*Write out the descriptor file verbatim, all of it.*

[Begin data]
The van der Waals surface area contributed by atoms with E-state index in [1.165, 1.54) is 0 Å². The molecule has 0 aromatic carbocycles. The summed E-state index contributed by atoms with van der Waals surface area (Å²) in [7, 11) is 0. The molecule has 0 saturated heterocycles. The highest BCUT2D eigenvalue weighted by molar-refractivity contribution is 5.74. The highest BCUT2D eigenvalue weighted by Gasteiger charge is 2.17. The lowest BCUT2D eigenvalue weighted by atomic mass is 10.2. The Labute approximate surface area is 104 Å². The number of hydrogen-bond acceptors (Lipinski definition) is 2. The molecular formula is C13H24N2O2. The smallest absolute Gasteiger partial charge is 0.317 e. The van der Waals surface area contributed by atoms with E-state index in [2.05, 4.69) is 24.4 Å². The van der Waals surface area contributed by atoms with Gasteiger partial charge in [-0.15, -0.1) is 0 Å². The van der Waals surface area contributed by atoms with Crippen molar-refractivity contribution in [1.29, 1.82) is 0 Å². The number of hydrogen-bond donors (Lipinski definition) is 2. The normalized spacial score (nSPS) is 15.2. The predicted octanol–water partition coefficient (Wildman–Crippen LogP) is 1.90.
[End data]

The van der Waals surface area contributed by atoms with E-state index in [1.165, 1.54) is 0 Å². The molecule has 0 aromatic carbocycles. The summed E-state index contributed by atoms with van der Waals surface area (Å²) in [7, 11) is 0. The molecule has 0 saturated heterocycles. The highest BCUT2D eigenvalue weighted by molar-refractivity contribution is 5.74. The highest BCUT2D eigenvalue weighted by Gasteiger charge is 2.17. The lowest BCUT2D eigenvalue weighted by atomic mass is 10.2. The Labute approximate surface area is 104 Å². The number of hydrogen-bond acceptors (Lipinski definition) is 2. The molecular formula is C13H24N2O2. The smallest absolute Gasteiger partial charge is 0.317 e. The van der Waals surface area contributed by atoms with E-state index in [2.05, 4.69) is 24.4 Å². The van der Waals surface area contributed by atoms with Gasteiger partial charge in [-0.15, -0.1) is 0 Å². The van der Waals surface area contributed by atoms with Crippen molar-refractivity contribution in [1.29, 1.82) is 0 Å². The number of hydrogen-bond donors (Lipinski definition) is 2. The normalized spacial score (nSPS) is 15.2. The predicted octanol–water partition coefficient (Wildman–Crippen LogP) is 1.90.